An interrupt is a signal sent to the processor that interrupts the current process and executes the interrupt. A hardware device or a software program may generate the interrupt.

The hardware interrupt is mostly created by an input device such as a keyboard or mouse. For example, if you use an MS program and press a key, the program must process the input immediately. Typing “YES” creates three interrupt requests, which allows the program to display the letters you typed. In the same way, when you click a mouse button, you send an interrupt signal to the device.

Each interrupt request (IRQ) has a unique setting and its priority. The keyboard and mouse have higher interrupts.

Software interrupts are used to handle errors and exceptions of running programs. For example, if a program expects a variable to be a valid number, but the value is null, then an interrupt may be generated to prevent the program from crashing.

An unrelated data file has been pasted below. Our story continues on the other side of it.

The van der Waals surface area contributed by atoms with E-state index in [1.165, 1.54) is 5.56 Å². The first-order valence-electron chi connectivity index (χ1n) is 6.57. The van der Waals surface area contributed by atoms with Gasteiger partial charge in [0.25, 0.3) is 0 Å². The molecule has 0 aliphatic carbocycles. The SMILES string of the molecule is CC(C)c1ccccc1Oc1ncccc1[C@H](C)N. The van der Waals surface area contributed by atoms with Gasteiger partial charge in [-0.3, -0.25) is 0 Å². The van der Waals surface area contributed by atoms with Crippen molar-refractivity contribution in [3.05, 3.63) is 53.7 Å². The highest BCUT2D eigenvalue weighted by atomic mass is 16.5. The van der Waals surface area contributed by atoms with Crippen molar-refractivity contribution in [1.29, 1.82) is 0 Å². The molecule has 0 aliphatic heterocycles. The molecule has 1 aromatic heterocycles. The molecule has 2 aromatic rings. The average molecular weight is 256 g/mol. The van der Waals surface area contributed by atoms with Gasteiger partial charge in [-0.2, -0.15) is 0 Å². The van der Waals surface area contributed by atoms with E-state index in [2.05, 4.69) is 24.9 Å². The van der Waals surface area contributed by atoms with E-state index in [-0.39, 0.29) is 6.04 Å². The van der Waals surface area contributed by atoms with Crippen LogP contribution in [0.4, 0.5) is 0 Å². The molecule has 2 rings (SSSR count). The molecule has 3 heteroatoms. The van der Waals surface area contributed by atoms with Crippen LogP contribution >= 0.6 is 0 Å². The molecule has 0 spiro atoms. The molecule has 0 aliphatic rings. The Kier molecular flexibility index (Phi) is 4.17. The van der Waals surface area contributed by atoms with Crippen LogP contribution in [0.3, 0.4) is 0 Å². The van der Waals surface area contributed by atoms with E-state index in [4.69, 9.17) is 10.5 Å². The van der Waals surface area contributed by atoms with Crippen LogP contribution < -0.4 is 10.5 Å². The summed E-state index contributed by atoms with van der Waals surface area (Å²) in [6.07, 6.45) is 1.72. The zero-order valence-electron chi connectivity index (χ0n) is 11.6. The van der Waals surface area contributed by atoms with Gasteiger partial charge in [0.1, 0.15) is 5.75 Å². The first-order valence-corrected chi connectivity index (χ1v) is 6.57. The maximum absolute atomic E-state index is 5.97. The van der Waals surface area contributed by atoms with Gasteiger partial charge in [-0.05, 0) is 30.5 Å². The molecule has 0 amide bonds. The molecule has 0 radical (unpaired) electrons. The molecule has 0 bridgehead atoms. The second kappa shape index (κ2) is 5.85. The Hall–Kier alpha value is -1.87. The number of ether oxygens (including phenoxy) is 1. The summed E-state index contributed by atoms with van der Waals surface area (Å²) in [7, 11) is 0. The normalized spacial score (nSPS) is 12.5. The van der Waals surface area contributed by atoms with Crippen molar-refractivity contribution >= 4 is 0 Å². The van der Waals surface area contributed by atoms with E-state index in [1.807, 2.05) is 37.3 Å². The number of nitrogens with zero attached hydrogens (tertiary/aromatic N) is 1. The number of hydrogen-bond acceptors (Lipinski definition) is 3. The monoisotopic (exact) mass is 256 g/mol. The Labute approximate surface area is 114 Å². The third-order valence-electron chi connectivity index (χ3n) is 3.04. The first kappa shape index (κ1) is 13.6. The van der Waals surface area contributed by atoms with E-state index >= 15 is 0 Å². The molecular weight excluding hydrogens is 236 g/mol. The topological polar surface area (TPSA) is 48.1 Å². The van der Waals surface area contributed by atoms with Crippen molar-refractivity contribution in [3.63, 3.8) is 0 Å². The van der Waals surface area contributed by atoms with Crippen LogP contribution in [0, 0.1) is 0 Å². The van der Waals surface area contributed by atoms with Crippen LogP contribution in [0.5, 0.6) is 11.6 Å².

Both hardware and software interrupts are processed by an interrupt handler, which is also called an interrupt service routine (ISR).


The following are some events that occur after a device control issues on interrupt while processor L is under execution.

  • P) The processor pushes the process status of L onto the Control Stack.
  • Q) The processor finishes the execution of the current instruction.
  • R) The processor executes the interrupt service routine.
  • S) The processor pops the process status of L from the control stack.
  • T) Processor Loads the new PC value based on interrupt.

Which of the following is the correct order in which the above events occur?





The answer is option (C), which is QPTRS.